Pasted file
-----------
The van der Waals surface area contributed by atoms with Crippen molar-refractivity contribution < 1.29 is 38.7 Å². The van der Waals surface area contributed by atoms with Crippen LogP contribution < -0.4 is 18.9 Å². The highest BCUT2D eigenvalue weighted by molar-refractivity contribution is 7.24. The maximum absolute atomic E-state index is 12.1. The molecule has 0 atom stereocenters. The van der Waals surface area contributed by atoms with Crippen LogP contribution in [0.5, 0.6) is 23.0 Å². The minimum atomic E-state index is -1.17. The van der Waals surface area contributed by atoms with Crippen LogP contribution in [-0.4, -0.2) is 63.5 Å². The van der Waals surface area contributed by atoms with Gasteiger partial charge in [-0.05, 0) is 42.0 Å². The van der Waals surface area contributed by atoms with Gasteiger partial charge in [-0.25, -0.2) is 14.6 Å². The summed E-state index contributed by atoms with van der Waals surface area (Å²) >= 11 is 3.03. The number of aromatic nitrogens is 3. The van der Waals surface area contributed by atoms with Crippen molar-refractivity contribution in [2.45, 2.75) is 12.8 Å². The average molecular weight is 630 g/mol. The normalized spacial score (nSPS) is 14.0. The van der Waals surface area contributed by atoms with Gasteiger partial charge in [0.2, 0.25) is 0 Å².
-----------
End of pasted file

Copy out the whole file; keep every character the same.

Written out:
The van der Waals surface area contributed by atoms with Crippen molar-refractivity contribution < 1.29 is 38.7 Å². The van der Waals surface area contributed by atoms with Crippen LogP contribution < -0.4 is 18.9 Å². The highest BCUT2D eigenvalue weighted by molar-refractivity contribution is 7.24. The maximum absolute atomic E-state index is 12.1. The molecule has 0 atom stereocenters. The van der Waals surface area contributed by atoms with Crippen LogP contribution in [0.5, 0.6) is 23.0 Å². The minimum atomic E-state index is -1.17. The van der Waals surface area contributed by atoms with Crippen LogP contribution in [-0.4, -0.2) is 63.5 Å². The van der Waals surface area contributed by atoms with Gasteiger partial charge in [-0.05, 0) is 42.0 Å². The van der Waals surface area contributed by atoms with Gasteiger partial charge in [-0.25, -0.2) is 14.6 Å². The summed E-state index contributed by atoms with van der Waals surface area (Å²) >= 11 is 3.03. The number of aromatic nitrogens is 3. The van der Waals surface area contributed by atoms with Crippen molar-refractivity contribution in [2.45, 2.75) is 12.8 Å². The average molecular weight is 630 g/mol. The normalized spacial score (nSPS) is 14.0. The van der Waals surface area contributed by atoms with Gasteiger partial charge in [0.2, 0.25) is 0 Å².